The phenomenon of transformation – both material and personal – is central to the exhibition at TAG. With humour, often black, and references to the 1990s, Eileen Maxson's videos, performances and installations investigate the nature of communication and the creation of identity. The artist plays diverse roles in many of her own videos. By playing melodramatic characters or combining simple gestures with surprising medium-specific interventions, Maxson undermines our conventional approach to media images and the products of our American-dominated consumer society. Much of her new work is composed of stock footage purchased on the internet, readymade material intended for use in advertising. Maxson transforms this material into contemporary relics of internet communication. Her working method seems to be what the critic Jörg Heiser has called a "slapstick" strategy. Heiser describes this artistic method as a way of simultaneously inflating and puncturing an individual, institution or object: "[It is] a sudden jolt in a smooth sequence, an absurd attack of hiccoughs in everyday life and world events, allowing us to catch glimpses of the truth about ourselves and our relations with others. There is something liberating about this, and something moving."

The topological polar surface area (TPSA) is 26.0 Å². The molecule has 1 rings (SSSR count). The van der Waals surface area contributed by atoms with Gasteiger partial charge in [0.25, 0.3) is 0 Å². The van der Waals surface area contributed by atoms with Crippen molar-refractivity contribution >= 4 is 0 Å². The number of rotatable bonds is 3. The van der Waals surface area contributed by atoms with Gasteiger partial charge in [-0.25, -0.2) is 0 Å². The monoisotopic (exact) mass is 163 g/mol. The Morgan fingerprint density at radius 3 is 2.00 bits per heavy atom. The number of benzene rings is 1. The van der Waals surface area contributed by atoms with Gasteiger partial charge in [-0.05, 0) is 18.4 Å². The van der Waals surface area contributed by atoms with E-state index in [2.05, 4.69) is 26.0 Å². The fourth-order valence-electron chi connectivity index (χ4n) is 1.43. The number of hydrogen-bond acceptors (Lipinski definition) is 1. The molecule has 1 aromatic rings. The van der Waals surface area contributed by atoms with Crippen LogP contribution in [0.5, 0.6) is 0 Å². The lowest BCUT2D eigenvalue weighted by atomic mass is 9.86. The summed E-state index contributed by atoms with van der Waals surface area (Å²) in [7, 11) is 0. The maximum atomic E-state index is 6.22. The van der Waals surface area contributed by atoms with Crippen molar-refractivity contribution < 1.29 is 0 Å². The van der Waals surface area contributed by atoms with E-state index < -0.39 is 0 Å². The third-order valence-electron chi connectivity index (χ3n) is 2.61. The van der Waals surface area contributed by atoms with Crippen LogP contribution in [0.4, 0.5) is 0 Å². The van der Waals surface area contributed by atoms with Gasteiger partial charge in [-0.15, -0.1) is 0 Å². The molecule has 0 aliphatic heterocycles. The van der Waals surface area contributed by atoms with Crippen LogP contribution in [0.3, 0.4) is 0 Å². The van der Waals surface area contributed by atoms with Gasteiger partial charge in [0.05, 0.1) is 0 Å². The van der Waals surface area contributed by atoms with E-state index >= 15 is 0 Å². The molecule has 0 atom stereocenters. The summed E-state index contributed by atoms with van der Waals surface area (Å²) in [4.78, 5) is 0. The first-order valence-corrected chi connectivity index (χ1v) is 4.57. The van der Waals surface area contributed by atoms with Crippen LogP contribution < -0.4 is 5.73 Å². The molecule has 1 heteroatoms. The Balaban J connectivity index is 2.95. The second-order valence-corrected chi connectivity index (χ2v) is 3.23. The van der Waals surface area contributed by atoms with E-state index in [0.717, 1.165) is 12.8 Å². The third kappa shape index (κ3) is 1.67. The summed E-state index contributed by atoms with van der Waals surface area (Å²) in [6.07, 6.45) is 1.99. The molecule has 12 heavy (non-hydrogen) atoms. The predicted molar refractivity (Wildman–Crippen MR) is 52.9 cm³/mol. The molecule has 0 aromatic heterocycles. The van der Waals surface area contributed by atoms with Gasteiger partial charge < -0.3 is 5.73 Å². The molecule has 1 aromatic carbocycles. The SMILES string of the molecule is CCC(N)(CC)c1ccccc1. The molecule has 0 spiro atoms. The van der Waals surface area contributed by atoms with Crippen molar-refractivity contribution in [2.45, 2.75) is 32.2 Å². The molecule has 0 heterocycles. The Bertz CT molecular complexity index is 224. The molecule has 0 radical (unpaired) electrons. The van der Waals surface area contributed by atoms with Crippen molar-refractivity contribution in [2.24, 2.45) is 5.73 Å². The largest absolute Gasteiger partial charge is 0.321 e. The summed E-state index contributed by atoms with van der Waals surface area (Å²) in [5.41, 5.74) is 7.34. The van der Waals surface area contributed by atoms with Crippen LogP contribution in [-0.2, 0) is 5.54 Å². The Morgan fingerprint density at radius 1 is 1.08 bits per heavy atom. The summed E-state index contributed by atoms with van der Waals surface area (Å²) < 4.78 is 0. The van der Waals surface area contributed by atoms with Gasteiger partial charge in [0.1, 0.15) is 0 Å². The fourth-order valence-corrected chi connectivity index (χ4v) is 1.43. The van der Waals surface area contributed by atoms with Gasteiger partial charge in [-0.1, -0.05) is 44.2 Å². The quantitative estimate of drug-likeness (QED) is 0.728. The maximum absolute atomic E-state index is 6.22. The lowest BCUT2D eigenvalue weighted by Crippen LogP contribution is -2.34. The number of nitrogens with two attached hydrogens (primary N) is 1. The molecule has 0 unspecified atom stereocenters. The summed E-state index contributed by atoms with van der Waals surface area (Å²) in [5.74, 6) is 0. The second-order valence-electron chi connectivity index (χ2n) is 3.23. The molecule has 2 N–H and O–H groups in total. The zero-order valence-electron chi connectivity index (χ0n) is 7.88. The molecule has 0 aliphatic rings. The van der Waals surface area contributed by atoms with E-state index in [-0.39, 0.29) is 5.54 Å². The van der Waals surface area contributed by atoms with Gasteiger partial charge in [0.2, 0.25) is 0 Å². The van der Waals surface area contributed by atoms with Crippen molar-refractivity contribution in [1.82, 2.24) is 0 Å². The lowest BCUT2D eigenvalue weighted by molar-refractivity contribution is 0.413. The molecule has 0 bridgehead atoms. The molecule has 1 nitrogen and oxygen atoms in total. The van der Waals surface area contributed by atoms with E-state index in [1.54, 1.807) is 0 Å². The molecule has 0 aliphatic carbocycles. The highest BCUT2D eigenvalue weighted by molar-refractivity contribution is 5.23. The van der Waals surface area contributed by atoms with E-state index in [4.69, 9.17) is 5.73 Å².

At TAG, Maxson presents a constellation in which prints, videos and sculptures interrelate but do not add up to a finished story. One of the components is a diptych of prints in which groups of men hold up banners with the words "Evian" and "naive". This palindrome comes from a scene in Ben Stiller's classic 1990s film Reality Bites. On websites like 419eater.com, scammers who use false identities to persuade their victims to send them money are exposed and ridiculed, often in playful and entertaining ways. One common way of accomplishing this is to instruct the scammer to do something – for example, to take a photograph of himself with a number of "props" – in order to prove that he is a real person. "For both obvious and subtle reasons, this archive is troubling. However what I find interesting about these images is affirmative. If nothing else, they operate as proof of a successful communication. The premise may be dubious, but, money and manipulation aside, these documents affirm that people, separated by countless factors and borders, heard and responded to one another. Further than that, they also embody transmissions of time, history and desire." Maxson selected images from this archive of "trophies" and had them re-enacted by posting assignments on the website mechanicalturk.com, a marketplace for work used by people all over the world.